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Charlie Chaplin & Oona O'Neill

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Just met Charlie Chaplin. What blue eyes he has!” 17-year-old Oona O’Neill wrote to her girlhood friend Carol Matthau in 1942. The legendary comic’s screen persona may have been the silent Little Tramp, but in the flesh, even at 53, he was a little dickens. By the time he first saw dark-eyed Oona, Hollywood’s busiest satyr had successfully batted his own baby blues at half the female population of Southern California. He had two children and three ex-wives—two of whom he had wed when they were 16.

Aspiring actress Oona was no empty-headed wannabe, though. The daughter of playwright Eugene O’Neill and writer Agnes Boulton, she was “brilliant and well-read,” says Matthau. Oona met Chaplin when she was trying to be considered for a part in his film Shadow and Substance. The movie was never made, but Oona found the role of her life. “It was a great, great love affair,” says Matthau (married 36 years to actor Walter), “not only because of the intensity but because of the lasting intensity.”

Chaplin’s teenage sons from his second marriage, Charles Jr. and Sydney, were both attracted to O’Neill when she started coming to their house. But they soon saw that their father was love-struck. “I was constantly surprised by her sense of humor and tolerance,” Chaplin wrote of Oona in his 1964 My Autobiography. “She could always see the other person’s point of view.” Oona may have seen him as a replacement for the father who had left her (Eugene walked out on Agnes when Oona was 2), though she would deny this, saying that Charlie “has made me mature, and I keep him young.”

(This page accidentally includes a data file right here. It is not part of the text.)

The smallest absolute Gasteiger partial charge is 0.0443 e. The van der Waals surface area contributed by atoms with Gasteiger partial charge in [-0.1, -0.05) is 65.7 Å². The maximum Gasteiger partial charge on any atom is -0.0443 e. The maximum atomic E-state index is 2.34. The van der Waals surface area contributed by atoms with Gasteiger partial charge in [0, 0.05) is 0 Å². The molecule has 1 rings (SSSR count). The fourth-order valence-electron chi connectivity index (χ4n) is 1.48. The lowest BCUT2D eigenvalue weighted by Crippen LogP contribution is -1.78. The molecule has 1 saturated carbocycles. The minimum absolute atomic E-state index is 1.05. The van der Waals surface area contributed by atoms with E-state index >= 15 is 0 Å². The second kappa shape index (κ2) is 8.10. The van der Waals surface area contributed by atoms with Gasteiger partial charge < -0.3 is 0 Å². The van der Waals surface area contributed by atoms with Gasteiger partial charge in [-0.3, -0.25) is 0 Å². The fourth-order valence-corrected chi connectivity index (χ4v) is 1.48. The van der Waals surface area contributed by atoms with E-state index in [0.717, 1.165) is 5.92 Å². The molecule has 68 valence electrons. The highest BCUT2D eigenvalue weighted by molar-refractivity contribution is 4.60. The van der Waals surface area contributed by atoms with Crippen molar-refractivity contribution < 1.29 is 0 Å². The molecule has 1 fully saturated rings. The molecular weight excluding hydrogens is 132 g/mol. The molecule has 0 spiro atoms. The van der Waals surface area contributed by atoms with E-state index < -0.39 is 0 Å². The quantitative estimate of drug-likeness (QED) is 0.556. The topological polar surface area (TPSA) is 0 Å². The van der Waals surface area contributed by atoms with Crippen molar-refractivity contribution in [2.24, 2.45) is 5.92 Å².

Their relationship came at a turning point in Chaplin’s life. His outspoken support for Russia’s plight against the Nazis contradicted the nation’s growing anti-Communist sentiment. In addition, his divorces and flagrant womanizing made unwelcome headlines. His latest troubles began a few months after he met Oona, when 24-year-old Joan Barry, a disturbed starlet, claimed that Chaplin was the father of her unborn child and sued him for support. Blood tests would prove Chaplin innocent of the charge. In the midst of the turmoil, Oona and Charlie slipped away to be married in rural Carpenteria, near Santa Barbara, Calif., in 1943. Eugene was so infuriated by their elopement that he disinherited his daughter, but Oona energized her husband. Depressed over the blows to his reputation, he had mostly stopped working but, he wrote, she “urged me on.” He would also father their eight children. The oldest, actress Geraldine, was born when Chaplin was 55; the last, actor Christopher, when he was 73.

The kids were cared for by their nurses and disciplined mostly by Charlie’s secretary. Son Michael, 49, who has seven children of his own, does not feel handicapped by the way he and his siblings were treated. “He was a difficult man,” he says of his father. “But they were always solid in their relationship. That gives you a lot in later life.” Daughter Jane, 38, says she “was upset” when she realized that Oona made Charlie her first priority. “Sometimes I felt like I was intruding on their intimacy, but now I understand a love like that. It’s once in a lifetime.”

By 1952, Chaplin’s leftist leanings had ignited Red hunters in Washington. The IRS was after him, and conservatives were calling for his deportation (British-born Chaplin had kept his citizenship). When he was sailing to Europe on a vacation with his family, he was given a telegram onboard the ship telling him he could not return to the U.S. unless he could prove his “moral worth.” The Chaplins settled on Manoir de Ban, a 37-acre Swiss estate overlooking Lake Geneva. Their world became their love.

On his 70th birthday in 1959, Chaplin told an interviewer, “With Oona to look after me and the children to inspire me, I cannot grow old.” So it remained, until his death on Christmas Day, 1977, at age 88. Oona lived until 1991. Jane looks back on their supreme devotion. “They were always holding hands, even when he was an old man,” she says. “They were kept together by magic.”